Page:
Chile will this weekend vote in the legislators who will draw up its new constitution, with the country’s centre-right government facing a battle to maintain its grip on power ahead of a presidential election in November.

Gubernatorial, mayoral and municipal polls that were postponed because of the pandemic will also take place on Saturday and Sunday, alongside the election to populate the constitutional assembly.

Chile has not been spared the coronavirus second wave that has hit Latin America despite it having the highest vaccination rates in the region. Confirmed infections reached their highest ever level last month, although numbers have since declined.

“Chile is doing several historic and unprecedented things at the same time . . . in the middle of the economic and health crisis brought on by Covid-19,” said Robert Funk, a political scientist.

The most important vote will select members of the constituent assembly charged with rewriting the constitution drawn up during the 1973-90 dictatorship of General Augusto Pinochet — which most Chileans regard as illegitimate.

Nearly four-fifths of voters opted in favour of reforming the constitution in a referendum in November.

“These elections will probably define Chile’s institutional course over the coming decades,” said Gloria de la Fuente of Chile’s transparency council. “The vote will have a profound effect on Chile’s political system and civil society . . . electing the authorities to bring the country’s agenda forward.”

Yet turnover is predicted to be lower than the referendum. Some 58 per cent of Chileans who took part in a recent Ipsos poll said they were less likely to vote due to the pandemic, while less than half knew they would be voting for four different positions.

Chile has in recent decades become one of Latin America’s wealthiest nations, even if the deep inequality that sparked widespread social unrest in 2019 is far from resolved.

The low approval ratings for President Sebastián Piñera since those demonstrations have been exacerbated by defeats for his government in Congress, notably over pensions reform.

While the leftwing coalition that dominated Chile for most of the past 30 years has disintegrated since Piñera returned to power in 2018, his unpopularity could allow the left and centre-left to secure the two-thirds majority in the constituent assembly required to pass each article of the new document.

“If the right gets more than 30 per cent [in the assembly], it will be a tremendous victory,” said Lucia Dammert, a sociologist at the University of Santiago.

Despite the relative success of its vaccine rollout, Chile has been hard hit by the coronavirus crisis. Last summer’s peak of a weekly average of 352 daily cases per million was surpassed last month, reaching 383. Cases have since fallen back to about 280 cases per million.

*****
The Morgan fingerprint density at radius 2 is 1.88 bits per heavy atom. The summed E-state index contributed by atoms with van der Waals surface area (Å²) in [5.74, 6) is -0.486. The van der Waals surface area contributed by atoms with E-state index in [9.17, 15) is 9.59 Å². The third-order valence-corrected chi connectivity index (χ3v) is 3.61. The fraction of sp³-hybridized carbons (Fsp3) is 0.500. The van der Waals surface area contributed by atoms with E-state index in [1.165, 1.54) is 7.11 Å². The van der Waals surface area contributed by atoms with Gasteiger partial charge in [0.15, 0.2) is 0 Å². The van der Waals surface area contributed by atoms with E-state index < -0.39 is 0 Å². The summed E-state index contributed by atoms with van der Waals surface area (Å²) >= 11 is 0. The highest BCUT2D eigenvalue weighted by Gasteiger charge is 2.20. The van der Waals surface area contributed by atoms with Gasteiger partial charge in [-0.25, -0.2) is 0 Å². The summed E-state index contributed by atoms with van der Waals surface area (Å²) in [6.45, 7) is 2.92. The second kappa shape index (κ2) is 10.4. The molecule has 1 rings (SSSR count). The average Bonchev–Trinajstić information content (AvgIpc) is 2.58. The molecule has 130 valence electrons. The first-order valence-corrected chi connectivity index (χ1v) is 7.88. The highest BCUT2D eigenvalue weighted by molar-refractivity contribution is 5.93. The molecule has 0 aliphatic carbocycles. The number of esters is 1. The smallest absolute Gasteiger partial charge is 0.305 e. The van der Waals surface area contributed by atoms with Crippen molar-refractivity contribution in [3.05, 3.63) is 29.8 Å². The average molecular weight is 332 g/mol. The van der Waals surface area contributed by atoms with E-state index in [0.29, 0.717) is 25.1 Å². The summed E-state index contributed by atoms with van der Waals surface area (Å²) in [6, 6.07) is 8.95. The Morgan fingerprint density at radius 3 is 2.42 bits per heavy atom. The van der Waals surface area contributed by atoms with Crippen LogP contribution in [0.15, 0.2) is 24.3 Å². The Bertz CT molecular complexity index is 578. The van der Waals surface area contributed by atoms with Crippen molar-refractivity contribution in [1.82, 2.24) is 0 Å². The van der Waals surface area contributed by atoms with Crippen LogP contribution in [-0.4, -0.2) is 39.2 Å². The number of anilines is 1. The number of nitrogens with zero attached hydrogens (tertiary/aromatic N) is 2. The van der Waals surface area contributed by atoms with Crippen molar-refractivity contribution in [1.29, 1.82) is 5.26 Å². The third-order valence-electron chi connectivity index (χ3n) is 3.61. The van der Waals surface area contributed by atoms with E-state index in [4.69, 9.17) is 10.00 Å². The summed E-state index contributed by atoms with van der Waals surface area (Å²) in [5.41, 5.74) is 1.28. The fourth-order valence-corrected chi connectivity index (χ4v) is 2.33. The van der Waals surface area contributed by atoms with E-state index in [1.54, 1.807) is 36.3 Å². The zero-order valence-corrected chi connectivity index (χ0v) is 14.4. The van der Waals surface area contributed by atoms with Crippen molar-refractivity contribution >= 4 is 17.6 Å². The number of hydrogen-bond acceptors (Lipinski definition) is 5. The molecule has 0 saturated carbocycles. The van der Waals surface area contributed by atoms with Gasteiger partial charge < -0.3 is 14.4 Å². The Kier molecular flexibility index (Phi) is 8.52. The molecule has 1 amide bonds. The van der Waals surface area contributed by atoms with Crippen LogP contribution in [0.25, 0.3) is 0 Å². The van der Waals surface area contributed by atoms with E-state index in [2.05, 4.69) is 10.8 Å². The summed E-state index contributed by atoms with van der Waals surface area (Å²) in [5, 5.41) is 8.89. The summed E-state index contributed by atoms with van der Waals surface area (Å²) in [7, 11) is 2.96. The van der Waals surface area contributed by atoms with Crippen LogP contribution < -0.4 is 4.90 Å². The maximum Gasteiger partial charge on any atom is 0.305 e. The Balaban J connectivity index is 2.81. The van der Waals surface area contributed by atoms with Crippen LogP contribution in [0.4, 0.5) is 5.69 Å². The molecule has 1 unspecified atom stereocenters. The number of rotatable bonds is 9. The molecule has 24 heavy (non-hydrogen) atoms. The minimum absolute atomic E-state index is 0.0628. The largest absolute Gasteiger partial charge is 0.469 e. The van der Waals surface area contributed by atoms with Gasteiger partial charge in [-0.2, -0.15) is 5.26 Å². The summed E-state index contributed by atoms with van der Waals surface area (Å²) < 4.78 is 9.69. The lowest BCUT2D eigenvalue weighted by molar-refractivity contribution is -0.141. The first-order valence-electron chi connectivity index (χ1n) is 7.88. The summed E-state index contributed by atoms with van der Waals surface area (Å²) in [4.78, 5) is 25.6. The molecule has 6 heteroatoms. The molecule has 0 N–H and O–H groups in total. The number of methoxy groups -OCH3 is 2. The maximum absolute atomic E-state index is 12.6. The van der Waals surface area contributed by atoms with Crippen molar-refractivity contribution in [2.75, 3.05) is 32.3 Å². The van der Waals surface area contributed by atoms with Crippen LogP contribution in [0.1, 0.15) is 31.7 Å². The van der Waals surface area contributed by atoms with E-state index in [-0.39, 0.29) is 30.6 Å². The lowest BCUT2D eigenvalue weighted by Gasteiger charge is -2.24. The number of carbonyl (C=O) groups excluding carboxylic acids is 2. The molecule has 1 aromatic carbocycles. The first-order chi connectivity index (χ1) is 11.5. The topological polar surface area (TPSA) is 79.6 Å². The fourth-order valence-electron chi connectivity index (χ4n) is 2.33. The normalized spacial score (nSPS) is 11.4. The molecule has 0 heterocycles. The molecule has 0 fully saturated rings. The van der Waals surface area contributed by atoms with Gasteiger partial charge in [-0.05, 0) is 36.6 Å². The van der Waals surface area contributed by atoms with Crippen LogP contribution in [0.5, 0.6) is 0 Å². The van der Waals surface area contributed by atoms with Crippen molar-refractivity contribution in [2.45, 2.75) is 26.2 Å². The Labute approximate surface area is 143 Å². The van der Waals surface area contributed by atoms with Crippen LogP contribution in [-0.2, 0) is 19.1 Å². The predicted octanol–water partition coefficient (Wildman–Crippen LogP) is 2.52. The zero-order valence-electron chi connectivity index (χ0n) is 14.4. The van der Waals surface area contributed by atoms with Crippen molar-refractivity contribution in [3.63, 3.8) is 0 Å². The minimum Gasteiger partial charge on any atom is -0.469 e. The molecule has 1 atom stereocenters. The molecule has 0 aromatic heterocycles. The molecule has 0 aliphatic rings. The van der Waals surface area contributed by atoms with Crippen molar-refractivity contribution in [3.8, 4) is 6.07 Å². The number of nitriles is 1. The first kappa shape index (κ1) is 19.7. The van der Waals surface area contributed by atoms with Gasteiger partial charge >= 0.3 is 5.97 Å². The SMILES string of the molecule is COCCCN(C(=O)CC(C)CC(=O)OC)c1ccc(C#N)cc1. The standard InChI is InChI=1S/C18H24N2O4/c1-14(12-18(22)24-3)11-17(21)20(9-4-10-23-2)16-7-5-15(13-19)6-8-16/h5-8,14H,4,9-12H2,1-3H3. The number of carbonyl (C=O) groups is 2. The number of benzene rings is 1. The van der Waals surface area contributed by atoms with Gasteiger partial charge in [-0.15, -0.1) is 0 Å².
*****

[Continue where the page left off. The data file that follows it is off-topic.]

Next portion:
However, Piñera’s government has been able to offer more generous Covid-related subsidies than most other countries in the region.

A feature of this weekend’s polls has been the emergence of independent candidates, Dammert said. Yet although the traditional parties had been badly wounded by the political turmoil, it would be “an uphill battle” for the independents to gain recognition, she said.

There are also wild cards such as Pablo Maltes — husband of Pamela Jiles, a populist presidential hopeful — who is running for governor of the metropolitan region of the capital Santiago.

“If Maltes wins, then there’s definitely something going on with Jiles,” said Funk, as it would suggest she was a strong contender for the presidency.

Jiles, who has championed measures to withdraw funds from Chile’s vaunted private pension system, is one of a number of presidential hopefuls, with no single candidate on the right or left enjoying a clear lead.

Electoral reform under the previous leftwing government of Michelle Bachelet that increased proportional representation means Chileans will for the first time also elect regional governors in a country where power has traditionally resided firmly in Santiago. The elections will also renew nearly a third of local authorities.

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China lands spacecraft on Mars




China has landed a spacecraft containing a rover on Mars, according to state media, in a further sign of its bold ambitions in the sphere.

The rover was part of the Tianwen-1 unmanned mission launched in July last year. Tianwen means “questions to heaven” and was named after a poem by Chinese poet Qu Yuan.

The mission, which was described by Chinese media as a “new major milestone” and the “first step in China’s planetary exploration of the solar system”, was intended to match the US by successfully landing on the red planet.

The Global Times reported that the lander and the rover from the Tianwen-1 probe reached a plain on Mars called Utopia Planitia on early Saturday morning local time, citing information from the China National Space Administration.

The Tianwen-1 probe’s lander and rover separated with the orbiter at about 4am, after which it had a three hour flight before entering Mars’ atmosphere, according to the newspaper.

The spacecraft then “spent around nine minutes decelerating, hovering for obstacle avoidance and cushioning, before its soft landing”. The rover is named Zhurong after a Chinese god of fire, and is 1.85m and weighs 240kg. It is expected to transverse the planet for about 92 days.

The probe was launched into space on July 23 by the Long March 5 rocket from the Wenchang launch pad in Hainan province, in the south of the country.

The achievement of the Mars landing is part of a wider expansion of China’s space programme. The country’s engineers launched the first part of its permanent space station into the Earth’s orbit late last month.

In 2018, China for the first time launched more vessels into orbit than any other nation.

The US views China’s efforts in space in strategic terms. “Beijing is working to match or exceed US capabilities in space to gain the military, economic and prestige benefits that Washington has accrued from space leadership,” according to the annual threat assessment published by the office of the US director of national intelligence.